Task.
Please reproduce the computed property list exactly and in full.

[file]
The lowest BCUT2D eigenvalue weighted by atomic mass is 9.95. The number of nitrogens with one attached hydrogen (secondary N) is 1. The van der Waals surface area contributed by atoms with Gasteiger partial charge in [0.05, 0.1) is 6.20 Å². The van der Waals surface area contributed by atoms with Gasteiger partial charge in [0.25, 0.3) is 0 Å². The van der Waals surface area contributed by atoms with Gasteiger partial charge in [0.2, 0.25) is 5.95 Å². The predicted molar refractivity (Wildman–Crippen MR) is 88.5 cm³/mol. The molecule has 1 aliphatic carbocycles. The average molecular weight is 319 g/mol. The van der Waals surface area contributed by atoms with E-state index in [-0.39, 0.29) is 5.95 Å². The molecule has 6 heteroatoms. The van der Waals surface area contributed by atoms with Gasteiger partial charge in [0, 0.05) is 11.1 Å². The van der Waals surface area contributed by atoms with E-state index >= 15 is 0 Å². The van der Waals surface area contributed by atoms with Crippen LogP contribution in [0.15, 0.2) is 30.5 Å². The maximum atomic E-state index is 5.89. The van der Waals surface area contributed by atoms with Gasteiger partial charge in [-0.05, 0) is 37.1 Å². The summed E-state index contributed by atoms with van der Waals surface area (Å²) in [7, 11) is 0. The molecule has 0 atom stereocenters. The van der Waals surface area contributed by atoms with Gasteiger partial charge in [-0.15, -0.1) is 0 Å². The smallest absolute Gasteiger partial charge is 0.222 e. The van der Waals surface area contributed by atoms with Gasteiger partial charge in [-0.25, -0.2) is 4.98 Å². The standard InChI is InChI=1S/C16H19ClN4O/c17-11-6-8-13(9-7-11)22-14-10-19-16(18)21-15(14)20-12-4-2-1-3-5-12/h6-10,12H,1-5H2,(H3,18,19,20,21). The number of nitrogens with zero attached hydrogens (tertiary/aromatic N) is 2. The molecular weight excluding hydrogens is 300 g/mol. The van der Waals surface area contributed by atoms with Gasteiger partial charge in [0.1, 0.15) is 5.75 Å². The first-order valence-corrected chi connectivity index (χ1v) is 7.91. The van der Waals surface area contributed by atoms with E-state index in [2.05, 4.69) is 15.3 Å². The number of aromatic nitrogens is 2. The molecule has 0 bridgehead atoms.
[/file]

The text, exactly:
The lowest BCUT2D eigenvalue weighted by atomic mass is 9.95. The number of nitrogens with one attached hydrogen (secondary N) is 1. The van der Waals surface area contributed by atoms with Gasteiger partial charge in [0.05, 0.1) is 6.20 Å². The van der Waals surface area contributed by atoms with Gasteiger partial charge in [0.25, 0.3) is 0 Å². The van der Waals surface area contributed by atoms with Gasteiger partial charge in [0.2, 0.25) is 5.95 Å². The predicted molar refractivity (Wildman–Crippen MR) is 88.5 cm³/mol. The molecule has 1 aliphatic carbocycles. The average molecular weight is 319 g/mol. The van der Waals surface area contributed by atoms with E-state index in [-0.39, 0.29) is 5.95 Å². The molecule has 6 heteroatoms. The van der Waals surface area contributed by atoms with Gasteiger partial charge in [0, 0.05) is 11.1 Å². The van der Waals surface area contributed by atoms with E-state index >= 15 is 0 Å². The van der Waals surface area contributed by atoms with Crippen LogP contribution in [0.15, 0.2) is 30.5 Å². The maximum atomic E-state index is 5.89. The van der Waals surface area contributed by atoms with Gasteiger partial charge in [-0.05, 0) is 37.1 Å². The summed E-state index contributed by atoms with van der Waals surface area (Å²) in [7, 11) is 0. The molecule has 0 atom stereocenters. The van der Waals surface area contributed by atoms with Gasteiger partial charge in [-0.15, -0.1) is 0 Å². The smallest absolute Gasteiger partial charge is 0.222 e. The van der Waals surface area contributed by atoms with Gasteiger partial charge in [-0.25, -0.2) is 4.98 Å². The standard InChI is InChI=1S/C16H19ClN4O/c17-11-6-8-13(9-7-11)22-14-10-19-16(18)21-15(14)20-12-4-2-1-3-5-12/h6-10,12H,1-5H2,(H3,18,19,20,21). The number of nitrogens with zero attached hydrogens (tertiary/aromatic N) is 2. The molecular weight excluding hydrogens is 300 g/mol. The van der Waals surface area contributed by atoms with Gasteiger partial charge in [0.1, 0.15) is 5.75 Å². The first-order valence-corrected chi connectivity index (χ1v) is 7.91. The van der Waals surface area contributed by atoms with E-state index in [2.05, 4.69) is 15.3 Å². The number of aromatic nitrogens is 2. The molecule has 0 bridgehead atoms.